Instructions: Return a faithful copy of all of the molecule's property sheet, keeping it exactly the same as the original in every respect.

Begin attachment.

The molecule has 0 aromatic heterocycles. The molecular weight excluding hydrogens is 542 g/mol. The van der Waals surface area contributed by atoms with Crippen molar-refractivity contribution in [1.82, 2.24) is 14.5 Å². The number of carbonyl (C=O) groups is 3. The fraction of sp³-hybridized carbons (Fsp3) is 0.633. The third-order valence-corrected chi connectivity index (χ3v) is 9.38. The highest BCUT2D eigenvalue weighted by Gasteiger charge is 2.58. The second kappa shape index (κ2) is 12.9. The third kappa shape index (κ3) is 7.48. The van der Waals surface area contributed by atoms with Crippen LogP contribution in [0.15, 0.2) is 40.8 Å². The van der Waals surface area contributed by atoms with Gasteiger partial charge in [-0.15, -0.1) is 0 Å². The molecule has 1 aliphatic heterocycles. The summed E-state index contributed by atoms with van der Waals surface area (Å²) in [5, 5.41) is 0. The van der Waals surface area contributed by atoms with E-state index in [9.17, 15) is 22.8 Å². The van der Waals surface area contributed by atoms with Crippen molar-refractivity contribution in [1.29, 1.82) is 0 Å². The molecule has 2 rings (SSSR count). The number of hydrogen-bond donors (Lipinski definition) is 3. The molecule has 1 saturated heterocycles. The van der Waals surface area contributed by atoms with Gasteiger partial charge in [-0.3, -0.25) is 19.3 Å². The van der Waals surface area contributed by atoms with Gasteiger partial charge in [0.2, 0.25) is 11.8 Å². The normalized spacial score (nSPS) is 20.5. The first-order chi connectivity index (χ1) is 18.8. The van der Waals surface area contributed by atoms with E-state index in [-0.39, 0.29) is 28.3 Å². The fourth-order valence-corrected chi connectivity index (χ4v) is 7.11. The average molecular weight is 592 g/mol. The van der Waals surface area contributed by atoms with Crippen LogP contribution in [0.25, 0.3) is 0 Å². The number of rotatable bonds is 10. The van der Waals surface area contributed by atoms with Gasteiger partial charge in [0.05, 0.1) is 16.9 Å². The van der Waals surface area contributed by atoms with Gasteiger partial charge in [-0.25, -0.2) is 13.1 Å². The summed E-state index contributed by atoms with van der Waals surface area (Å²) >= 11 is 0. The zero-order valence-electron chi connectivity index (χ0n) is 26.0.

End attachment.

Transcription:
The molecule has 0 aromatic heterocycles. The molecular weight excluding hydrogens is 542 g/mol. The van der Waals surface area contributed by atoms with Crippen molar-refractivity contribution in [1.82, 2.24) is 14.5 Å². The number of carbonyl (C=O) groups is 3. The fraction of sp³-hybridized carbons (Fsp3) is 0.633. The third-order valence-corrected chi connectivity index (χ3v) is 9.38. The highest BCUT2D eigenvalue weighted by Gasteiger charge is 2.58. The second kappa shape index (κ2) is 12.9. The third kappa shape index (κ3) is 7.48. The van der Waals surface area contributed by atoms with Crippen LogP contribution in [0.15, 0.2) is 40.8 Å². The van der Waals surface area contributed by atoms with Gasteiger partial charge in [-0.15, -0.1) is 0 Å². The molecule has 1 aliphatic heterocycles. The summed E-state index contributed by atoms with van der Waals surface area (Å²) in [5, 5.41) is 0. The van der Waals surface area contributed by atoms with E-state index in [9.17, 15) is 22.8 Å². The van der Waals surface area contributed by atoms with Crippen molar-refractivity contribution in [1.29, 1.82) is 0 Å². The molecule has 2 rings (SSSR count). The number of hydrogen-bond donors (Lipinski definition) is 3. The molecule has 1 saturated heterocycles. The van der Waals surface area contributed by atoms with Gasteiger partial charge in [-0.3, -0.25) is 19.3 Å². The van der Waals surface area contributed by atoms with Gasteiger partial charge in [0.2, 0.25) is 11.8 Å². The normalized spacial score (nSPS) is 20.5. The first-order chi connectivity index (χ1) is 18.8. The van der Waals surface area contributed by atoms with E-state index in [-0.39, 0.29) is 28.3 Å². The fourth-order valence-corrected chi connectivity index (χ4v) is 7.11. The average molecular weight is 592 g/mol. The van der Waals surface area contributed by atoms with Crippen LogP contribution in [0.25, 0.3) is 0 Å². The number of rotatable bonds is 10. The van der Waals surface area contributed by atoms with Gasteiger partial charge in [0.05, 0.1) is 16.9 Å². The van der Waals surface area contributed by atoms with Gasteiger partial charge in [-0.25, -0.2) is 13.1 Å². The summed E-state index contributed by atoms with van der Waals surface area (Å²) >= 11 is 0. The zero-order valence-electron chi connectivity index (χ0n) is 26.0.